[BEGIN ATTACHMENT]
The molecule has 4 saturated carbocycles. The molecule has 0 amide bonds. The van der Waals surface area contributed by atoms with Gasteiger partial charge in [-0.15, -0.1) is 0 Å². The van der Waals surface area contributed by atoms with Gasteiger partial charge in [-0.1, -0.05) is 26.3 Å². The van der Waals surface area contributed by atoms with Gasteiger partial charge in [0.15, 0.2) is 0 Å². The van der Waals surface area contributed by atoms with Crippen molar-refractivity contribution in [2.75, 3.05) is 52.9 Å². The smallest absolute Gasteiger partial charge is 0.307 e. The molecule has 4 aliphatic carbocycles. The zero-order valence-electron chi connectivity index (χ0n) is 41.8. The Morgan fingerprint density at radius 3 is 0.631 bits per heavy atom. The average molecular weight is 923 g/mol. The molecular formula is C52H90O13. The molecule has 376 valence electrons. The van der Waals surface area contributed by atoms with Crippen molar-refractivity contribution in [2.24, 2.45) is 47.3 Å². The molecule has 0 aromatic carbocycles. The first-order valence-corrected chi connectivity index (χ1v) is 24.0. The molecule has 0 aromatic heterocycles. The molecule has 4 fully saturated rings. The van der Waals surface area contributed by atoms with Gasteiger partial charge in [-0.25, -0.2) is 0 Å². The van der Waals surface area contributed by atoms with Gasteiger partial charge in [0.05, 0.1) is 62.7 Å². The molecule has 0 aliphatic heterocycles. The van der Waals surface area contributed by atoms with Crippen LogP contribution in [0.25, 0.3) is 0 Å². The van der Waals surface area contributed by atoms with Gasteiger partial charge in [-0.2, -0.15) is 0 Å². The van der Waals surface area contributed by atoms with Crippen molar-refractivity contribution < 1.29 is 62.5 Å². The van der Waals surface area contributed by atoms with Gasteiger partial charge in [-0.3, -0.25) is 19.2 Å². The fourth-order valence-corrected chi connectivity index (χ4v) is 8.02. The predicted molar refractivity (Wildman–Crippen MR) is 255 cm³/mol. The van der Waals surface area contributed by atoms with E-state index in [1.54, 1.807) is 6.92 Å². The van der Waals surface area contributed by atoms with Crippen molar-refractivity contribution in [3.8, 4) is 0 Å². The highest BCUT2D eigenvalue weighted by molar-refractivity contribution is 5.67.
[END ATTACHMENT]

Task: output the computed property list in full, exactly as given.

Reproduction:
The molecule has 4 saturated carbocycles. The molecule has 0 amide bonds. The van der Waals surface area contributed by atoms with Gasteiger partial charge in [-0.15, -0.1) is 0 Å². The van der Waals surface area contributed by atoms with Gasteiger partial charge in [-0.1, -0.05) is 26.3 Å². The van der Waals surface area contributed by atoms with Gasteiger partial charge in [0.15, 0.2) is 0 Å². The van der Waals surface area contributed by atoms with Crippen molar-refractivity contribution in [2.75, 3.05) is 52.9 Å². The smallest absolute Gasteiger partial charge is 0.307 e. The molecule has 4 aliphatic carbocycles. The zero-order valence-electron chi connectivity index (χ0n) is 41.8. The Morgan fingerprint density at radius 3 is 0.631 bits per heavy atom. The average molecular weight is 923 g/mol. The molecular formula is C52H90O13. The molecule has 376 valence electrons. The van der Waals surface area contributed by atoms with Crippen molar-refractivity contribution in [2.24, 2.45) is 47.3 Å². The molecule has 0 aromatic carbocycles. The first-order valence-corrected chi connectivity index (χ1v) is 24.0. The molecule has 0 aromatic heterocycles. The molecule has 4 fully saturated rings. The van der Waals surface area contributed by atoms with Gasteiger partial charge in [-0.25, -0.2) is 0 Å². The van der Waals surface area contributed by atoms with Gasteiger partial charge in [0.05, 0.1) is 62.7 Å². The molecule has 0 aliphatic heterocycles. The van der Waals surface area contributed by atoms with Crippen LogP contribution in [0.25, 0.3) is 0 Å². The van der Waals surface area contributed by atoms with Gasteiger partial charge in [-0.2, -0.15) is 0 Å². The van der Waals surface area contributed by atoms with Crippen molar-refractivity contribution < 1.29 is 62.5 Å². The van der Waals surface area contributed by atoms with Gasteiger partial charge in [-0.3, -0.25) is 19.2 Å². The fourth-order valence-corrected chi connectivity index (χ4v) is 8.02. The predicted molar refractivity (Wildman–Crippen MR) is 255 cm³/mol. The van der Waals surface area contributed by atoms with E-state index in [1.54, 1.807) is 6.92 Å². The van der Waals surface area contributed by atoms with Crippen molar-refractivity contribution in [3.8, 4) is 0 Å². The highest BCUT2D eigenvalue weighted by molar-refractivity contribution is 5.67.